HALIFAX — Police in Nova Scotia will soon have new tools to fight cyberbullying. Provincial legislation proposed today would let police seize cyberbullies’ phones or computers, send letters to their parents, request restrictions to internet use, and even impose fines or jail time.
The announcement comes two and a half weeks after the suicide of Rehtaeh Parsons, a Cole Harbour teen who was bullied after an alleged sexual assault by four boys.
Officers said they’re happy with the flexibility the proposed legislation would offer.
“There are activities that are hurtful but that aren’t necessarily meeting the Criminal Code requirements,” said Halifax Regional Police Deputy Chief Bill Moore.
“So now this legislation will provide additional tools to be able to deal with some of those troubling behaviours.”
Victims of cyberbullying — or third-party witnesses of the abuse — could request that a new CyberSCAN investigative unit step in. The unit would be the first of its kind in Canada.
Officers dedicated to investigating cyberbullying claims would be assigned to a case to assess what type of intervention is needed.
Depending on the severity of the complaint, police could send a letter to the accused or parents if they are a minor.
If the abuse persists, the act says they could confiscate “any electronic device capable of connecting to an Internet Protocol address associated with the respondent.”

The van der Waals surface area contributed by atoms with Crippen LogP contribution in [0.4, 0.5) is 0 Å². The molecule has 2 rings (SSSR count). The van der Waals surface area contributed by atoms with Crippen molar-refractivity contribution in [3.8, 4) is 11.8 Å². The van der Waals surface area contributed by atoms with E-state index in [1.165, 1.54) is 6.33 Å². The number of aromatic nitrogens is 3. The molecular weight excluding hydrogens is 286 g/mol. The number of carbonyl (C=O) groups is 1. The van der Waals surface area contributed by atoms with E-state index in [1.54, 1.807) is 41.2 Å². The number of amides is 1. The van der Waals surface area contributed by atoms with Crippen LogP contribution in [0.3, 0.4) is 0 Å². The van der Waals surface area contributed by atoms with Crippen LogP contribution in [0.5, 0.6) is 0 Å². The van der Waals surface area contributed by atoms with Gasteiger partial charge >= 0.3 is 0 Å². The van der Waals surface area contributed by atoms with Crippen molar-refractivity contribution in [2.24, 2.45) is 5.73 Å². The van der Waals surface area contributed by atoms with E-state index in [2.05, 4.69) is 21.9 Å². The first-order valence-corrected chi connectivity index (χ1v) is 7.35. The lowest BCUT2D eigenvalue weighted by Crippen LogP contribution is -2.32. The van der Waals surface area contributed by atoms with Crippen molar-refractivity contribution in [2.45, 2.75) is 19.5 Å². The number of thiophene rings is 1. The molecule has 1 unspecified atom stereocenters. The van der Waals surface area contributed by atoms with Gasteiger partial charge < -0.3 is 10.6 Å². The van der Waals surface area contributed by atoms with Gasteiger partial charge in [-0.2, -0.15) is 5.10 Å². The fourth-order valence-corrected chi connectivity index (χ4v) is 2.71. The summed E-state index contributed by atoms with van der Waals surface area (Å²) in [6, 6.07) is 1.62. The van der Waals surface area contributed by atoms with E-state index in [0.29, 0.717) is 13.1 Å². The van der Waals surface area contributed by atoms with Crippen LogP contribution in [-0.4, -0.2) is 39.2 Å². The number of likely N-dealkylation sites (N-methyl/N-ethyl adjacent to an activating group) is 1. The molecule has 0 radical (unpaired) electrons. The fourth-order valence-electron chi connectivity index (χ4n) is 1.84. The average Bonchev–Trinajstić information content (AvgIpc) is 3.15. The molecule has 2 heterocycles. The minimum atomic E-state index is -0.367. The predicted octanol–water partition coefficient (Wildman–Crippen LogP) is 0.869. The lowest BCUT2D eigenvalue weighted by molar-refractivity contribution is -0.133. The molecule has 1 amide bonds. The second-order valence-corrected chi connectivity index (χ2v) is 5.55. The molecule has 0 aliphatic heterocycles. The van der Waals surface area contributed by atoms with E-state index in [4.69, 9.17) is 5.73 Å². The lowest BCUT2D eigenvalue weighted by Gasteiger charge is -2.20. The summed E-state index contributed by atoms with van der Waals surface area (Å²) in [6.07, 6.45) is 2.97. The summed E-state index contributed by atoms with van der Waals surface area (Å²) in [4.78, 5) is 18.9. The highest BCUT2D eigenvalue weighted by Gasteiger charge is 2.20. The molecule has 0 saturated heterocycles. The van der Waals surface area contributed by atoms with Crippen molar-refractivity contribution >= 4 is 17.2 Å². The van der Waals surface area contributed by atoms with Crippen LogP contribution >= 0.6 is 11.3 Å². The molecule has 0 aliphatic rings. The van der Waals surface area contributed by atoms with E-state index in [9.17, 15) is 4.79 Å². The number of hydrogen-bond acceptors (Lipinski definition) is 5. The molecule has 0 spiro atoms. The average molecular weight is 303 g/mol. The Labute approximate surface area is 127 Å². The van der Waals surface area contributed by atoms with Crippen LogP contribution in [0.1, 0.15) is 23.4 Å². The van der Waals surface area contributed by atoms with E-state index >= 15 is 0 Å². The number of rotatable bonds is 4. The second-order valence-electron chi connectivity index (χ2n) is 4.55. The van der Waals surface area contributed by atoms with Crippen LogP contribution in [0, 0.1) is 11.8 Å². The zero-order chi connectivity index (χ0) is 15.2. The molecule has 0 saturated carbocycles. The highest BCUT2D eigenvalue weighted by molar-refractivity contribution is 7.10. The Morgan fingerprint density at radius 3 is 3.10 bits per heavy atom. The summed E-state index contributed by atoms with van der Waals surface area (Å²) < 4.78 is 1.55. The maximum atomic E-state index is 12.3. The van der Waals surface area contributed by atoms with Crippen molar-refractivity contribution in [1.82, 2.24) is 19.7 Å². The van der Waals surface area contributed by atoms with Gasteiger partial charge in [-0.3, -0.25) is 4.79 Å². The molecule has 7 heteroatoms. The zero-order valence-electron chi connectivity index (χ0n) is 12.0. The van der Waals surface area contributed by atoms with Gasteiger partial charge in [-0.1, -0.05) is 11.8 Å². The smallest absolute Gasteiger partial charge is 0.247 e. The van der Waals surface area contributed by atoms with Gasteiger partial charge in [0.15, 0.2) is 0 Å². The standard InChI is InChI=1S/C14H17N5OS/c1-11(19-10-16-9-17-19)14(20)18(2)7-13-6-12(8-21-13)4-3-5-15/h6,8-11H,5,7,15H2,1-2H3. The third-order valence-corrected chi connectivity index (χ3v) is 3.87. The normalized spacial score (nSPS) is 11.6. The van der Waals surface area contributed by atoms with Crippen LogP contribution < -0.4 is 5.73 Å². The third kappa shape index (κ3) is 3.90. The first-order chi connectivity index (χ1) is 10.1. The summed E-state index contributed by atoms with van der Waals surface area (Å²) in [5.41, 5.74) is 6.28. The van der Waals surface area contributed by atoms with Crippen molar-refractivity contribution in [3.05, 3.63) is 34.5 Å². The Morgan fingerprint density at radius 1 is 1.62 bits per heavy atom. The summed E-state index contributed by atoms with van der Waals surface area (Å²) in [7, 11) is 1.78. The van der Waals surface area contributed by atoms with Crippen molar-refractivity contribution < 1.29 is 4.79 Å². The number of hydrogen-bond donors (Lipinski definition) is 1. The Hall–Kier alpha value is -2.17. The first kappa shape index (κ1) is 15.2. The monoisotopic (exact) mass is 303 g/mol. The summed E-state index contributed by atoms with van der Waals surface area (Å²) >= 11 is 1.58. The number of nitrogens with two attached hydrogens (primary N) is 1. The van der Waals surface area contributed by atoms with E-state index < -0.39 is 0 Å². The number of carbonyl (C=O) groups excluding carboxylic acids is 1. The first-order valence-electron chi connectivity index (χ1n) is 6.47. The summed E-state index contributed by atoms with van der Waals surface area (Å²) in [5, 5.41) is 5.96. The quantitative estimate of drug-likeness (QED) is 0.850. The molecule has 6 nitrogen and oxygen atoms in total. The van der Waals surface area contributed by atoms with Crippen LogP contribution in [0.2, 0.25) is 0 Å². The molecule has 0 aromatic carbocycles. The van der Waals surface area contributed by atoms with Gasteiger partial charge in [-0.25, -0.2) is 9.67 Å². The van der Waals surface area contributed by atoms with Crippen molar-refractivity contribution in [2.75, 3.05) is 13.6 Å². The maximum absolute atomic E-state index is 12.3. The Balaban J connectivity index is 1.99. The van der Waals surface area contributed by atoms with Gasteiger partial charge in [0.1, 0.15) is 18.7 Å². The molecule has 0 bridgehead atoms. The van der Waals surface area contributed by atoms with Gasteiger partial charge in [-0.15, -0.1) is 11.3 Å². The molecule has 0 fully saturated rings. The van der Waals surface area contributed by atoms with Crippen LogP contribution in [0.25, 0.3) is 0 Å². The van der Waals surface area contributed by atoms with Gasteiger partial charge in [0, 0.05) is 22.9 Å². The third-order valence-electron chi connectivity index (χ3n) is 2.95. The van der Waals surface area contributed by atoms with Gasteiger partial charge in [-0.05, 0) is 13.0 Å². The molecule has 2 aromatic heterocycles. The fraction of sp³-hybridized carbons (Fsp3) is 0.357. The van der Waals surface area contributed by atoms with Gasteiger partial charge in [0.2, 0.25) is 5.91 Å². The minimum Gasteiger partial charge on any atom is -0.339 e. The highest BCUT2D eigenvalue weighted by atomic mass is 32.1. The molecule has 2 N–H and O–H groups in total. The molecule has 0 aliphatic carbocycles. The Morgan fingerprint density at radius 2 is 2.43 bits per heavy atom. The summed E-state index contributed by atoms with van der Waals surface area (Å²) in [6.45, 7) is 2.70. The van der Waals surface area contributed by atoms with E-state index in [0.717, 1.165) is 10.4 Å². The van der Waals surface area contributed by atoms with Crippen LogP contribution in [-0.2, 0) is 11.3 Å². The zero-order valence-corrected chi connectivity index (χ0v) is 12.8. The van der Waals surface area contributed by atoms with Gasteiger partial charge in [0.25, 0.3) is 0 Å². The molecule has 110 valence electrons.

Authorities can also request a court order to access the accused’s phone and email records. If the person accused of cyberbullying does not comply with any of the court orders, they could face fines up to $5,000 and six months in jail.
Sources in the Premier’s office say they new legislation will hopefully pass before summer, allowing it to take affect before the new school year starts in September.
Dalhousie gender and women’s studies professor Jacqueline Warwick says the commitment to make changes are a good step, but the provincial government needs to do more to expand education to include healthy sexual behavior.
“I think there’s a toxic culture of cruelty and violence that we need to address and has deep roots in how we teach our children about sexuality and gender,” says Warwick.
“I think we could have a sex education curriculum that teaches more healthy sexual behaviour and attitudes. I think we could work on the ideas of masculinity that we teach our boys,” she says. “I think we have a toxic culture of masculinity that’s about one upmanship and dominance and swagger. And we have a culture that treats girls and women as objects increasingly. I think we need to address those things if we’re going to truly help raise better citizens.”
“I hope that these new measures won’t be seen as threatening and punitive only. We need to be positive and constructive in our approach to this problem. Not just sort of wagging our fingers and coming down hard on kids who cross the line,” says Warwick.
“We need to find ways of helping children develop empathy and respect and responsibility.”
-with files from Ross Lord